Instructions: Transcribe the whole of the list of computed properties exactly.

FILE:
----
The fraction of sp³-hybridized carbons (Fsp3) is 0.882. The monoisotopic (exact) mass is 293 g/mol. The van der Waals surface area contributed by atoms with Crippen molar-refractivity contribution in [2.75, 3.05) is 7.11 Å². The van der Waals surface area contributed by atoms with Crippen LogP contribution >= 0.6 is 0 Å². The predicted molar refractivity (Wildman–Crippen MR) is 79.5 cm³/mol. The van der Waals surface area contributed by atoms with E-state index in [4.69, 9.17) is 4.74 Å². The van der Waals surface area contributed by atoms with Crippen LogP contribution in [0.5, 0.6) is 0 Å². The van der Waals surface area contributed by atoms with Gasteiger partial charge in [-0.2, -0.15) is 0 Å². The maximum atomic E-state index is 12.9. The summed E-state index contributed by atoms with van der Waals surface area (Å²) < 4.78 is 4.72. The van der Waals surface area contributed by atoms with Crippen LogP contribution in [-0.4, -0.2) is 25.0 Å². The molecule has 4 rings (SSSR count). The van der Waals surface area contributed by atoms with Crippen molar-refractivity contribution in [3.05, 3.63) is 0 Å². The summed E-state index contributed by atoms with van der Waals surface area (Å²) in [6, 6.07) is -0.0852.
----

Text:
The fraction of sp³-hybridized carbons (Fsp3) is 0.882. The monoisotopic (exact) mass is 293 g/mol. The van der Waals surface area contributed by atoms with Crippen molar-refractivity contribution in [2.75, 3.05) is 7.11 Å². The van der Waals surface area contributed by atoms with Crippen LogP contribution >= 0.6 is 0 Å². The predicted molar refractivity (Wildman–Crippen MR) is 79.5 cm³/mol. The van der Waals surface area contributed by atoms with E-state index in [4.69, 9.17) is 4.74 Å². The van der Waals surface area contributed by atoms with Crippen LogP contribution in [0.5, 0.6) is 0 Å². The van der Waals surface area contributed by atoms with Gasteiger partial charge in [-0.2, -0.15) is 0 Å². The maximum atomic E-state index is 12.9. The summed E-state index contributed by atoms with van der Waals surface area (Å²) < 4.78 is 4.72. The van der Waals surface area contributed by atoms with Crippen LogP contribution in [-0.4, -0.2) is 25.0 Å². The molecule has 4 rings (SSSR count). The van der Waals surface area contributed by atoms with Crippen molar-refractivity contribution in [3.05, 3.63) is 0 Å². The summed E-state index contributed by atoms with van der Waals surface area (Å²) in [6, 6.07) is -0.0852.